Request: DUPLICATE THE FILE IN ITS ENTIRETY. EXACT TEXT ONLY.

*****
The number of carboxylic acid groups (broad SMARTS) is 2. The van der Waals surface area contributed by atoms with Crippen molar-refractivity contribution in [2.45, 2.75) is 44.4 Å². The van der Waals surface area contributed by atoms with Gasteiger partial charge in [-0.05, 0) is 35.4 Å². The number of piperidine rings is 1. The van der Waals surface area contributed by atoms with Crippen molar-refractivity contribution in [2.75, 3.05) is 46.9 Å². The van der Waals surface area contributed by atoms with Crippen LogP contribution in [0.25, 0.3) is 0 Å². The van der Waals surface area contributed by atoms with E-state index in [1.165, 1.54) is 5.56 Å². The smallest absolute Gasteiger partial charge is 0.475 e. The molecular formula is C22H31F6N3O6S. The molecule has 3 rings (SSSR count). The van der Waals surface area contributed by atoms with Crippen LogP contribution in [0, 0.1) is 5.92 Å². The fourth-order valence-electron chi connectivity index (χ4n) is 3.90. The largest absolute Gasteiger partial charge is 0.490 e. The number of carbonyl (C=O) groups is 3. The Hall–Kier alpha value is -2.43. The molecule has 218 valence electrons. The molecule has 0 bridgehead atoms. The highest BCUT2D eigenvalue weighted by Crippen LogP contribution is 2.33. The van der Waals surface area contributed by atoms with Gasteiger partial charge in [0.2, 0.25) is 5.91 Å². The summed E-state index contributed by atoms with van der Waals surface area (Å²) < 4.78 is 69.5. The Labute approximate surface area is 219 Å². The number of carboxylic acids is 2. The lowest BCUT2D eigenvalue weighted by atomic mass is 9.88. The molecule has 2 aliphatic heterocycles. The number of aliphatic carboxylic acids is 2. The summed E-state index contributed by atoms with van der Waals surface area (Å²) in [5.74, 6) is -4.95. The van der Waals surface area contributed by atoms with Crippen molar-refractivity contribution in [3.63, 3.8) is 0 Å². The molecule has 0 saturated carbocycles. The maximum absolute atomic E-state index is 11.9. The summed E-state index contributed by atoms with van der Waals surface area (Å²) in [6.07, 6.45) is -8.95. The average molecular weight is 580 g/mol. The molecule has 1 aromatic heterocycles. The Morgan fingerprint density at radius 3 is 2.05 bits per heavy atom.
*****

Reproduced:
The number of carboxylic acid groups (broad SMARTS) is 2. The van der Waals surface area contributed by atoms with Crippen molar-refractivity contribution in [2.45, 2.75) is 44.4 Å². The van der Waals surface area contributed by atoms with Gasteiger partial charge in [-0.05, 0) is 35.4 Å². The number of piperidine rings is 1. The van der Waals surface area contributed by atoms with Crippen molar-refractivity contribution in [2.75, 3.05) is 46.9 Å². The van der Waals surface area contributed by atoms with Crippen LogP contribution in [0.25, 0.3) is 0 Å². The van der Waals surface area contributed by atoms with E-state index in [1.165, 1.54) is 5.56 Å². The smallest absolute Gasteiger partial charge is 0.475 e. The molecular formula is C22H31F6N3O6S. The molecule has 3 rings (SSSR count). The van der Waals surface area contributed by atoms with Crippen LogP contribution in [0, 0.1) is 5.92 Å². The fourth-order valence-electron chi connectivity index (χ4n) is 3.90. The largest absolute Gasteiger partial charge is 0.490 e. The number of carbonyl (C=O) groups is 3. The Hall–Kier alpha value is -2.43. The molecule has 218 valence electrons. The molecule has 0 bridgehead atoms. The highest BCUT2D eigenvalue weighted by Crippen LogP contribution is 2.33. The van der Waals surface area contributed by atoms with Gasteiger partial charge in [0.2, 0.25) is 5.91 Å². The summed E-state index contributed by atoms with van der Waals surface area (Å²) < 4.78 is 69.5. The Labute approximate surface area is 219 Å². The number of carboxylic acids is 2. The lowest BCUT2D eigenvalue weighted by atomic mass is 9.88. The molecule has 2 aliphatic heterocycles. The number of aliphatic carboxylic acids is 2. The summed E-state index contributed by atoms with van der Waals surface area (Å²) in [5.74, 6) is -4.95. The van der Waals surface area contributed by atoms with Crippen molar-refractivity contribution in [3.63, 3.8) is 0 Å². The molecule has 0 saturated carbocycles. The maximum absolute atomic E-state index is 11.9. The summed E-state index contributed by atoms with van der Waals surface area (Å²) in [6.07, 6.45) is -8.95. The average molecular weight is 580 g/mol. The molecule has 1 aromatic heterocycles. The Morgan fingerprint density at radius 3 is 2.05 bits per heavy atom.